The medicines 13C urea and citric acid form the basis of the Exalenz BreathID® breath test, which uses before and after breath samples to diagnose H. pylori infections.
You take both medicines orally, so the test is not painful. Exalenz BreathID® is classified as a non-invasive diagnostic test. During the test, your doctors will analyze two different breath samples, one taken before and one after you ingest before and after taking 13C-enriched urea. In the presence of H. pylori bacteria, the 13C urea breaks down into carbon dioxide. By measuring the amounts of carbon dioxide before and after you take the medicines, your doctor can determine whether you have the H. pylori bacteria in your stomach.
In order to make a better diagnosis, your doctor takes the breath test by collecting samples with the BreathID® Hp device. To perform the test, the doctor will ask you to drink a solution containing the 13C-urea tablet and citric acid powder. Usually, you are given no more than two hours to finish the solution. Then, for the breath sample, you simply breathe normally into the cannula of BreathID® Hp device when the test is underway.
Since there is no other diagnostic test that has been found to be effective, these medicines play a vital role in determining the cause of a patient’s stomach pain and discomfort so that it can be properly treated.
While taking this and other medications, you may experience undesirable impacts. These medications can cause one or more of the following side effects. However, you may not experience any of them at all. Further, just because you have one of these conditions doesn’t mean you will get any of the others.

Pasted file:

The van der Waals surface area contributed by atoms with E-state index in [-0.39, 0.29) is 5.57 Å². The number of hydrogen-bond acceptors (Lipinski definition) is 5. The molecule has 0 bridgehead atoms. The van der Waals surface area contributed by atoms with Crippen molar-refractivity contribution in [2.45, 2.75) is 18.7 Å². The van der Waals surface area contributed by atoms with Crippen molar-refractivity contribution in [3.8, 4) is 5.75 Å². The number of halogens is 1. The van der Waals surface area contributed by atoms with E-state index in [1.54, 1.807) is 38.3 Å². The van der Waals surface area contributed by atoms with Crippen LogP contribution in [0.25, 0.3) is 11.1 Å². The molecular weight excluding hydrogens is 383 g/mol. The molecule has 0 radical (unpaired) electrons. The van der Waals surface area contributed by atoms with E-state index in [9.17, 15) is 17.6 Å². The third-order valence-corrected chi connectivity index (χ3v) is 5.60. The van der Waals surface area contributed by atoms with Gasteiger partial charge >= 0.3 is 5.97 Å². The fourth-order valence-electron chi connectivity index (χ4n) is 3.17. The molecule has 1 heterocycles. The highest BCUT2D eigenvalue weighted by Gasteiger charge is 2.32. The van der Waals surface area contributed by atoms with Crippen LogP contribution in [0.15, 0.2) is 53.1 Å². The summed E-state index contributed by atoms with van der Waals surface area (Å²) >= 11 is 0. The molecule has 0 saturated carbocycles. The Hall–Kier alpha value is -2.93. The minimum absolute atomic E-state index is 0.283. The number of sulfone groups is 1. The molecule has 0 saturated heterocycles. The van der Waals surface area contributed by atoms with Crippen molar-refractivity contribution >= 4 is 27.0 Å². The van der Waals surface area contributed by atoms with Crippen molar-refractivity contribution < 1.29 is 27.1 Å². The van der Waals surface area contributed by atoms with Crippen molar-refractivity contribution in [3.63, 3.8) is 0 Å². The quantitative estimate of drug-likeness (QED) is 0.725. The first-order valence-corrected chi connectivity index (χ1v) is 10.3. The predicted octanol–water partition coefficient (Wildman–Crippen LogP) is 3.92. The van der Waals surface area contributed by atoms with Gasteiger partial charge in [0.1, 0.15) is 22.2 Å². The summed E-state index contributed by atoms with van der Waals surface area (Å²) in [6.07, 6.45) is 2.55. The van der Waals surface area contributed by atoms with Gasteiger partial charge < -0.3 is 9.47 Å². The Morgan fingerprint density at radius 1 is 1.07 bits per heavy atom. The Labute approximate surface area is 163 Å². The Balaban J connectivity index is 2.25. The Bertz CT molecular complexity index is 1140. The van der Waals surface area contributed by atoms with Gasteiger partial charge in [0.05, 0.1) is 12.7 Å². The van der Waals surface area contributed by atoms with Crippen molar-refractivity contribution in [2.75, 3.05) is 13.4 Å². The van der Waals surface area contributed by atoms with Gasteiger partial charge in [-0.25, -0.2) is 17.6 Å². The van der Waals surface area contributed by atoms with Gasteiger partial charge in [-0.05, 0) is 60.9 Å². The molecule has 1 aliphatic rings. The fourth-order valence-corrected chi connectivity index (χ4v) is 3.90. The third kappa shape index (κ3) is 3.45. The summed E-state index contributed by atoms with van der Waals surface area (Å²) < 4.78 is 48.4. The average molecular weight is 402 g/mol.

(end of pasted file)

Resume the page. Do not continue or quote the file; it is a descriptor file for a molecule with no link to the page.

This list may not be complete. Check with a doctor or nurse if you experience any unusual symptoms after taking 13C urea and citric acid. Another rule of thumb is to monitor whether symptoms worsen. Once you begin to have trouble breathing, call for help immediately and go to the nearest hospital if symptoms worsen further.
If you wish to report new side effects to the FDA, call them at 1-800-FDA-1088.
While medicines are meant to help you, there are certain types of medications that should not be mixed. Also, some physical conditions prevent you from using specific medicines. The same is true to 13C urea and citric acid.
When you get an unusual reaction, you may need to change the dosage or stop using your prescriptions or over-the-counter medicine. Luckily, the diagnostic test is a one-time event, so you shouldn’t have to worry about long-term reactions. Nevertheless, tell your doctor about any prescriptions you are taking prior to undergoing the test. This way she can advise you whether or not to make any changes in the days leading up to the Exalenz BreathID® breath test.
It is not advised to take or use certain medicines or eat some foods that could interact with these medications adversely. Avoid alcohol and tobacco products, since they can interact with this treatment. If you have specific concerns regarding food, alcohol or tobacco used in conjunction with these medications, feel free to consult a medical professional so that you can put your mind at ease.
Since these medicines are used for a voluntary diagnostic test, they should be taken with discretion and only after consulting closely with your doctors. Weigh the perceived benefit of the test against all possible risks. Below, find warnings for certain conditions that may impact the advisability of taking this test.